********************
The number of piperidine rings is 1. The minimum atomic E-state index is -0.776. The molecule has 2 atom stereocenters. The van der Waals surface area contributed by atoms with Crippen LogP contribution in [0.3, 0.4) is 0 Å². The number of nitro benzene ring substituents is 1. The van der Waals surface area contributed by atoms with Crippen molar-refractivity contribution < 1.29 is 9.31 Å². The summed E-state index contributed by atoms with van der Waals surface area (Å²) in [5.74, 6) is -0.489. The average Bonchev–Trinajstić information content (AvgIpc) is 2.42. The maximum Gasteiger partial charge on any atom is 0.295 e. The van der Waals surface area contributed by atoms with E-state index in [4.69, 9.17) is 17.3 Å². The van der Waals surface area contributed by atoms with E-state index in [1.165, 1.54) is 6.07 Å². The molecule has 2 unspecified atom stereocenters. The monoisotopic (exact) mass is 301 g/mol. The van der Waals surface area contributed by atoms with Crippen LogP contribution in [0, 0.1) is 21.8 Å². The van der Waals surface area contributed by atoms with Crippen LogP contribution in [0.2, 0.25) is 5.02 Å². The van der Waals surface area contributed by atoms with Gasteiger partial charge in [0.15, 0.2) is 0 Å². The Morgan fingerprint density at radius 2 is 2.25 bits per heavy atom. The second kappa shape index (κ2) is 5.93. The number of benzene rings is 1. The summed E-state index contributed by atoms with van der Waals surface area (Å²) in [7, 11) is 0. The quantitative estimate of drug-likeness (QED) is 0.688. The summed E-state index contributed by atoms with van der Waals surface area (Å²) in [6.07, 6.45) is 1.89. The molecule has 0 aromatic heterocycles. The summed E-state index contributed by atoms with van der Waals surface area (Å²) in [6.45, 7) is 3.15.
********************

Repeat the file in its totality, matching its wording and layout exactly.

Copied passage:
The number of piperidine rings is 1. The minimum atomic E-state index is -0.776. The molecule has 2 atom stereocenters. The van der Waals surface area contributed by atoms with Crippen LogP contribution in [0.3, 0.4) is 0 Å². The number of nitro benzene ring substituents is 1. The van der Waals surface area contributed by atoms with Crippen molar-refractivity contribution < 1.29 is 9.31 Å². The summed E-state index contributed by atoms with van der Waals surface area (Å²) in [5.74, 6) is -0.489. The average Bonchev–Trinajstić information content (AvgIpc) is 2.42. The maximum Gasteiger partial charge on any atom is 0.295 e. The van der Waals surface area contributed by atoms with E-state index in [4.69, 9.17) is 17.3 Å². The van der Waals surface area contributed by atoms with E-state index in [1.165, 1.54) is 6.07 Å². The molecule has 2 unspecified atom stereocenters. The monoisotopic (exact) mass is 301 g/mol. The van der Waals surface area contributed by atoms with Crippen LogP contribution in [0, 0.1) is 21.8 Å². The van der Waals surface area contributed by atoms with Crippen LogP contribution in [0.2, 0.25) is 5.02 Å². The van der Waals surface area contributed by atoms with Gasteiger partial charge in [0.15, 0.2) is 0 Å². The Morgan fingerprint density at radius 2 is 2.25 bits per heavy atom. The second kappa shape index (κ2) is 5.93. The number of benzene rings is 1. The summed E-state index contributed by atoms with van der Waals surface area (Å²) in [7, 11) is 0. The quantitative estimate of drug-likeness (QED) is 0.688. The summed E-state index contributed by atoms with van der Waals surface area (Å²) in [6.07, 6.45) is 1.89. The molecule has 0 aromatic heterocycles. The summed E-state index contributed by atoms with van der Waals surface area (Å²) in [6.45, 7) is 3.15.